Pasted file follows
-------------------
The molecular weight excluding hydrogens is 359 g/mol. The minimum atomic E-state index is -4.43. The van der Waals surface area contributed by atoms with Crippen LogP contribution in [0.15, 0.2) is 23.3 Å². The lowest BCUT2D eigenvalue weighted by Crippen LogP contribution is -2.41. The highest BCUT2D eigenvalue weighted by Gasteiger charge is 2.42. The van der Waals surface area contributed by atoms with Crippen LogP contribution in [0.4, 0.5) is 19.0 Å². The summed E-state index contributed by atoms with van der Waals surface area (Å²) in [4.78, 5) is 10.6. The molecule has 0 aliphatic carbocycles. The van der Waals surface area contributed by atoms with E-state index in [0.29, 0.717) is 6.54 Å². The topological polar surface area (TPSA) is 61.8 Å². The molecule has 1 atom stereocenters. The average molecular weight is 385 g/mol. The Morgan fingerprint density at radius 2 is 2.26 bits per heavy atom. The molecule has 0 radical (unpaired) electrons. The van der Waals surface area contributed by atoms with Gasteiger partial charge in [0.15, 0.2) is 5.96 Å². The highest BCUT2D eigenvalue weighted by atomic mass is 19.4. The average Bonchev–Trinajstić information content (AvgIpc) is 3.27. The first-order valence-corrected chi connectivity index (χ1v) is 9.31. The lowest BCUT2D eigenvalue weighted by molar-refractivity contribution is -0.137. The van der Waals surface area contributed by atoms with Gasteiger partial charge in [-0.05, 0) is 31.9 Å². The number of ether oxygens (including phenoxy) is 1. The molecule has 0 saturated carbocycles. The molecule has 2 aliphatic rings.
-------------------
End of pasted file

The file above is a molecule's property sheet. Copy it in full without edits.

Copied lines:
The molecular weight excluding hydrogens is 359 g/mol. The minimum atomic E-state index is -4.43. The van der Waals surface area contributed by atoms with Crippen LogP contribution in [0.15, 0.2) is 23.3 Å². The lowest BCUT2D eigenvalue weighted by Crippen LogP contribution is -2.41. The highest BCUT2D eigenvalue weighted by Gasteiger charge is 2.42. The van der Waals surface area contributed by atoms with Crippen LogP contribution in [0.4, 0.5) is 19.0 Å². The summed E-state index contributed by atoms with van der Waals surface area (Å²) in [4.78, 5) is 10.6. The molecule has 0 aliphatic carbocycles. The van der Waals surface area contributed by atoms with E-state index in [0.29, 0.717) is 6.54 Å². The topological polar surface area (TPSA) is 61.8 Å². The molecule has 1 atom stereocenters. The average molecular weight is 385 g/mol. The Morgan fingerprint density at radius 2 is 2.26 bits per heavy atom. The molecule has 0 radical (unpaired) electrons. The van der Waals surface area contributed by atoms with Gasteiger partial charge in [0.15, 0.2) is 5.96 Å². The highest BCUT2D eigenvalue weighted by atomic mass is 19.4. The average Bonchev–Trinajstić information content (AvgIpc) is 3.27. The first-order valence-corrected chi connectivity index (χ1v) is 9.31. The lowest BCUT2D eigenvalue weighted by molar-refractivity contribution is -0.137. The van der Waals surface area contributed by atoms with Gasteiger partial charge in [-0.05, 0) is 31.9 Å². The number of ether oxygens (including phenoxy) is 1. The molecule has 0 saturated carbocycles. The molecule has 2 aliphatic rings.